To delve a little into my own film practice, I consider the power and the poetic beauty of co-directing with Nature, and sense a reconnection and rekindling of a relationship to Nature through the organic material and physicality of film. An example is a film titled, Mother Tongue, created from 16mm film source material purchased online (when I was staying in the far north of Canada), The film was from the 1950’s and was the capturing of an Inuit family going about their day in the frozen Artic – most likely taken by an anthropologist. The footage, which originally belonged to the National Film Board of Canada, was a magical time capsule of a passing way of life due to climate change, industry and urbanisation. Although the footage was already impressive, I decided to take the film with me on a trip to Tasmania, and buried the film in some fairly dense rainforest. On the opposite ends of the world, industry and the greed of wealth was affecting both landscapes. The footage was uncovered again only two months later, and only very lightly cleaned so that I could run it through a flat-bed editor and capture the decaying images digitally. The footage that resulted from the almost ritualistic burying was a vibrant splashing of colours reanimated on the surface of the film. The images, which had become quite muted in tones over the years, were now bursting with colour and movement due to the emulsion decay and decomposition and the images would hide and reveal amongst the decay. By treating the filmstrip as a sort of writing surface, Nature can be seen as inscribing itself on the film and creating it’s own commentary on perhaps the natural world suffering at the hands of industrialisation. Furthermore, there are ethical implications of using found footage, particular of a native Inuit family, where questions are raised about the representation (and often exploitation) of indigenous culture. The work was created with the idea of co-directing with nature in mind and a desire to open up a dialogue for communication, reception and perception of the world around us through the medium of analogue film.

Figure 9: Katherine Berger, Mother Tongue (2011)
Figure 10: Katherine Berger, Mother Tongue (2011)

While digital technology threatens to make analogue film obsolete, this has not stopped the fervent examination of experimental filmmakers to seek pre-existing footage to use in conjunction with techniques of direct animation. Utilising a ‘hands-on’ approach to filmmaking, which has become particularly meaningful, as we become increasing separated and fragmented by living our lives through the screen. The significance of analogue film in the creation of Direct-on-Found Footage Animations, in a highly ubiquitous digital landscape, is its ability to operate as a tool for communication and become a meeting point for the film artist, the film as a body, and the world at large. The spectator can also be assured that the filmmaker had a corporeal relationship with the filmstrip – drawing attention to the physical world and the importance of our presence in it. This direct relationship with the film medium and its ability to transform, mutate and decay raises pertinent questions including our ephemerality and also our dependence on the image as memory or historical truth. Furthermore, while digital cinema is missing that alchemical trace, it has allowed for the capturing of various states of decay of the film image and allowed filmmakers to work with nature in ways that we may never have first imagined. In the creation of Direct-on-Found Footage Animations, no longer is the visual privileged over other senses, and what emerges is a much-needed reclamation and examination of our over-consumption of images.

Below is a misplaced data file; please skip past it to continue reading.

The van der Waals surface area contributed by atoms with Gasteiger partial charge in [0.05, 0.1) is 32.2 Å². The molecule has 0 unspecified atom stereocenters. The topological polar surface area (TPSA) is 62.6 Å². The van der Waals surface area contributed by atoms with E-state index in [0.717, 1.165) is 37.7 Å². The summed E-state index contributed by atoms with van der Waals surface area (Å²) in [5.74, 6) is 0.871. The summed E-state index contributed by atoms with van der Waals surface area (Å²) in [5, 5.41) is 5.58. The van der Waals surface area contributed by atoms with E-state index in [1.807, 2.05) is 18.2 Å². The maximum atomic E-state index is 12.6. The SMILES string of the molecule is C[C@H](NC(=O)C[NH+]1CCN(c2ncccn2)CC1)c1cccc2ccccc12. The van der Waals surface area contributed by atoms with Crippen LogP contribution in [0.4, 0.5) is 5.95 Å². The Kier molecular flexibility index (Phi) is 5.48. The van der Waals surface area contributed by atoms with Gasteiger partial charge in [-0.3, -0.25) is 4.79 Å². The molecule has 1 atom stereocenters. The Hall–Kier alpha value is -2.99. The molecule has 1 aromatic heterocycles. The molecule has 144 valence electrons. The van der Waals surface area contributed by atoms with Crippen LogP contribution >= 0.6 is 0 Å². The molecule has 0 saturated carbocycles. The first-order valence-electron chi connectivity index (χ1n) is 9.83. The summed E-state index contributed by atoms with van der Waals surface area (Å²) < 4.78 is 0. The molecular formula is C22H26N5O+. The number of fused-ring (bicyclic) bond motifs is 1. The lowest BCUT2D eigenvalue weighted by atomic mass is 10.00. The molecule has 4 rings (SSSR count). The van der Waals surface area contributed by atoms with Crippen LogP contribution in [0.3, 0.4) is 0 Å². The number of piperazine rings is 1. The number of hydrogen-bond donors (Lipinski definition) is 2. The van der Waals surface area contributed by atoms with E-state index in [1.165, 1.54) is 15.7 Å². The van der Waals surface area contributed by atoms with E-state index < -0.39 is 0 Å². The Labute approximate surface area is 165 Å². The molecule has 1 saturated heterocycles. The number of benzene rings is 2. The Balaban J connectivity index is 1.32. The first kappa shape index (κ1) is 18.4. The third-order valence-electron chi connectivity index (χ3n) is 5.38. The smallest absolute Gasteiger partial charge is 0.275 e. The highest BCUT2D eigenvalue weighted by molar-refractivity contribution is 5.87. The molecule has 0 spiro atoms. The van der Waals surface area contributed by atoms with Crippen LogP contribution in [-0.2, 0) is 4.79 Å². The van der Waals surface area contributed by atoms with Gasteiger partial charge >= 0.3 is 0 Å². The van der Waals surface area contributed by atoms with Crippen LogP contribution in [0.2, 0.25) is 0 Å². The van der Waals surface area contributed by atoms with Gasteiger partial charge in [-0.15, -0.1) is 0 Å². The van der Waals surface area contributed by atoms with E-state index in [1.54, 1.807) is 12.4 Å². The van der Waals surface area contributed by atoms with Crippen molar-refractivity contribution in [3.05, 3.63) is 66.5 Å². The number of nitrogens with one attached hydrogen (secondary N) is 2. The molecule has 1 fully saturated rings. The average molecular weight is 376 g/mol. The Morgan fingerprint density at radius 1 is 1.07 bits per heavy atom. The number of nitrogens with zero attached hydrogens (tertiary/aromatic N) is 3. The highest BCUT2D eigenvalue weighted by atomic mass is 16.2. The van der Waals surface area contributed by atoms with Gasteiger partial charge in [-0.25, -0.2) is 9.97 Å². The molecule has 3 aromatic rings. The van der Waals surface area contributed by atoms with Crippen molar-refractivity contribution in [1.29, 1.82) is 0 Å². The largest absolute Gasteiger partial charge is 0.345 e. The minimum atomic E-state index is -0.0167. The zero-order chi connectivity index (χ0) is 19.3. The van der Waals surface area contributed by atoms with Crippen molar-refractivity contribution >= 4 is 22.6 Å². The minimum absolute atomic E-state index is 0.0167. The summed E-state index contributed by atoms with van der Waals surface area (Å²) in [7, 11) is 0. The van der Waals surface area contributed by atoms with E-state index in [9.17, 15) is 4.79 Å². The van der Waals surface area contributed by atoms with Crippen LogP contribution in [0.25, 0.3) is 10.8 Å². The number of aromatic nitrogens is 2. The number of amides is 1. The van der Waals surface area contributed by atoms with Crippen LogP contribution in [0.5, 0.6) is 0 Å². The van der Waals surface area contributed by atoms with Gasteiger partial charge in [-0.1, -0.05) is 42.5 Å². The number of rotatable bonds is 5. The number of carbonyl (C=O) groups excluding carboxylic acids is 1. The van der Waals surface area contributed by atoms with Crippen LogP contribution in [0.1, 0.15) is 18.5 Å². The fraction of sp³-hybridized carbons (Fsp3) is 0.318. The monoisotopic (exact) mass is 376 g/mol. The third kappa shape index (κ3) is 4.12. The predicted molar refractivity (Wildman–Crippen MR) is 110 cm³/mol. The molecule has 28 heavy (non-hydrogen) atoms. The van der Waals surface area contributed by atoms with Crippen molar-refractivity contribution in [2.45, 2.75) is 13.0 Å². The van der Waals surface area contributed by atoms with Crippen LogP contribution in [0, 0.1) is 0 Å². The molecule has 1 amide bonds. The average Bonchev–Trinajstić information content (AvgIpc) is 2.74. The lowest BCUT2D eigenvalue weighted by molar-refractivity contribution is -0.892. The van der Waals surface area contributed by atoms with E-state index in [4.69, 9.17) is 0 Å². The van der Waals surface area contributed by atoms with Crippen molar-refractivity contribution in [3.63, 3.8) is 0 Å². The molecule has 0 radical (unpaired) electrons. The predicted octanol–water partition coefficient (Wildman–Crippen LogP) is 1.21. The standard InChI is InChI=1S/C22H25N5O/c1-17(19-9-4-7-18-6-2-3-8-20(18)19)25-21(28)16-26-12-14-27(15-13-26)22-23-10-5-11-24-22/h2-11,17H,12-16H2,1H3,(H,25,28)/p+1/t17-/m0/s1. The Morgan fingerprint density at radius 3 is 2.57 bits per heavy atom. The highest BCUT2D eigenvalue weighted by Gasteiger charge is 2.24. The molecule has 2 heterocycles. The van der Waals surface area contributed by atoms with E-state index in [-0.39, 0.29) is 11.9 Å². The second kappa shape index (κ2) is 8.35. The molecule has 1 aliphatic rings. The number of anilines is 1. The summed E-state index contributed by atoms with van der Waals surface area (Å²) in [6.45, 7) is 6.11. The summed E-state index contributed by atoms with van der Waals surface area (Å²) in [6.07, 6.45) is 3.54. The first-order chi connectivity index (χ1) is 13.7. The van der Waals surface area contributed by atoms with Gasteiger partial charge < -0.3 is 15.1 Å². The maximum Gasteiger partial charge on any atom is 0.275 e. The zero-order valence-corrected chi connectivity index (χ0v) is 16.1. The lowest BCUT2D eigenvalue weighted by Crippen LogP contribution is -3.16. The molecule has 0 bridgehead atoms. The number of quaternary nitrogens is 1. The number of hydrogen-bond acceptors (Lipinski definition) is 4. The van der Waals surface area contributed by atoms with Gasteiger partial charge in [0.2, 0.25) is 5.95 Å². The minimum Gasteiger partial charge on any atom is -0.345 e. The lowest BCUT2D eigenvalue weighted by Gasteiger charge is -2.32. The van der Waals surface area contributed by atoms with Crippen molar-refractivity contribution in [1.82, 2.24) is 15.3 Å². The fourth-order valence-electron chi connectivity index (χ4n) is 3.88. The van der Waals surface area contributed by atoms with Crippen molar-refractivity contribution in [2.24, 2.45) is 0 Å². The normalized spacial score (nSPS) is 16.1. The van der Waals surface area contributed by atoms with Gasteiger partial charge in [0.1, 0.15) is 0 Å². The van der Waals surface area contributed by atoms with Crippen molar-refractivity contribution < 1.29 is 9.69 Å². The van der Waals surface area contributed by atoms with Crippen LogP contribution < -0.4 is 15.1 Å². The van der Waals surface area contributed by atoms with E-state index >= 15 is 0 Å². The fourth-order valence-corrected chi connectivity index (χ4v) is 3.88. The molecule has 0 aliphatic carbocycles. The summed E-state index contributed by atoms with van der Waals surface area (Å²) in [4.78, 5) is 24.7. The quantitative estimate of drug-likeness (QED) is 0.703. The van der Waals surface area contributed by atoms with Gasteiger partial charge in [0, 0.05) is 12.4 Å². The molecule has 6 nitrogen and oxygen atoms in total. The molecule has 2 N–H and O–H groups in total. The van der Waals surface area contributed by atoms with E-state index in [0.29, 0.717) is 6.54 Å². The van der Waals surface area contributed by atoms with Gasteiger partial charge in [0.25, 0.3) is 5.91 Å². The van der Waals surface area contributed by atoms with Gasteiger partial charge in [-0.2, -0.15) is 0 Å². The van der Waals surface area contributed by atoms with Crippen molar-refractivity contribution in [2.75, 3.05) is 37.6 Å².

Bertrand, I. and Routt, W.D. (2007) The Story of The Kelly Gang, Victoria: Australian Teachers of Media (ATOM)/The Moving Image.

Capra, F. (1991) “Taoism”, The Tao of Physics – The Way of Eastern Mysticism,, accessed June 18, 2012.

Cocker, E. (2009) “Ethical Possession: Borrowing from the Archives”, in Scope: An Online Journal of Film and Television Studies, Nottingham Trent University, UK,, accessed May 29, 2012

Diagonal Thoughts Website (2008), “Ghosting the Image / Program Notes” (June 4),, accessed May 29, 2012.

Fan, L. (2004) “Louise Bourque, Beyond the Fringe”, Free Online Library,, accessed June 10, 2012.

Gehman, C. (2003) “The Independent Imaging Retreat Website”,, accessed June 10, 2012.

Horrocks, R. (2001) Len Lye: a Biography, Auckland: Auckland University Press

Malone, M.J. (2006) “A Conversation With Louise Bourque” (March 19), , accessed June 10, 2012.

O’Toole, Owen (1989/90) “Stadt in Flammen”, Arsenal Distribution Website, , accessed May 29, 2012.

Sontag, S. (1977) On Photography, New York/Ontario: Penguin.

Takahashi, T. (2008) “After the Death of Film: Writing the Natural World in the Digital Age”, Issue 42.1 (January), , accessed May 29, 2012.

Wees, W.C. (1993) Recycled Images: The Art and Politics of Found Footage Films, New York: Anthology Film Archives.


(In order discussed in article)

Trade Tattoo (Len Lye, 1937)

Night Mail (GPO Film Unit, 1936)

Scratch Pad (Hy Hirsh, 1960)

Stadt in Flammen (Schmelzdahin Collective, 1984)

Oona's Veil (Brian Frye, 2000)

DECASIA: The State of Decay (Bill Morrison, 2002)

Girl on Fire (Tony Lawrence, 2008)

Jours en fleurs (Louise Bourque, 2003)

Self Portrait Post Mortem (Louise Bourque, 2002)

The Story of the Kelly Gang (Charles Tait, 1906)

Mother Tongue (Katherine Berger, 2011)